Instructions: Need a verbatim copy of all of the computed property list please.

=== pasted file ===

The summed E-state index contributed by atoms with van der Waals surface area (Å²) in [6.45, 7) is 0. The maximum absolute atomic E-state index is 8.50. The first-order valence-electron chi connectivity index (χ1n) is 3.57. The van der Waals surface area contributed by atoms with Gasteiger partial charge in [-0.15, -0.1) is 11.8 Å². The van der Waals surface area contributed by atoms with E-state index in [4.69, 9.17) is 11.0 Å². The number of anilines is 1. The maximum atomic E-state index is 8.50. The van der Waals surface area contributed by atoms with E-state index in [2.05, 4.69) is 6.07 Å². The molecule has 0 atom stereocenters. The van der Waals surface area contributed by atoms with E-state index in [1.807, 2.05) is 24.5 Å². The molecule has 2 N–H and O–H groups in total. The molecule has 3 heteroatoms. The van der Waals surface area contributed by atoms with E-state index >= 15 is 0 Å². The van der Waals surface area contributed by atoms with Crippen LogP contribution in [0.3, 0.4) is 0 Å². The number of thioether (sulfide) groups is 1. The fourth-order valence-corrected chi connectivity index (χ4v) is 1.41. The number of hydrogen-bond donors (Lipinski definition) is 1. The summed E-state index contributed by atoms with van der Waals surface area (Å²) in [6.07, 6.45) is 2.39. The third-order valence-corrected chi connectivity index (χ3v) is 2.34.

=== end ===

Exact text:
The summed E-state index contributed by atoms with van der Waals surface area (Å²) in [6.45, 7) is 0. The maximum absolute atomic E-state index is 8.50. The first-order valence-electron chi connectivity index (χ1n) is 3.57. The van der Waals surface area contributed by atoms with Gasteiger partial charge in [-0.15, -0.1) is 11.8 Å². The van der Waals surface area contributed by atoms with E-state index in [4.69, 9.17) is 11.0 Å². The number of anilines is 1. The maximum atomic E-state index is 8.50. The van der Waals surface area contributed by atoms with E-state index in [2.05, 4.69) is 6.07 Å². The molecule has 0 atom stereocenters. The van der Waals surface area contributed by atoms with E-state index in [1.807, 2.05) is 24.5 Å². The molecule has 2 N–H and O–H groups in total. The molecule has 3 heteroatoms. The van der Waals surface area contributed by atoms with E-state index >= 15 is 0 Å². The van der Waals surface area contributed by atoms with Crippen LogP contribution in [0.3, 0.4) is 0 Å². The number of thioether (sulfide) groups is 1. The fourth-order valence-corrected chi connectivity index (χ4v) is 1.41. The number of hydrogen-bond donors (Lipinski definition) is 1. The summed E-state index contributed by atoms with van der Waals surface area (Å²) in [6.07, 6.45) is 2.39. The third-order valence-corrected chi connectivity index (χ3v) is 2.34.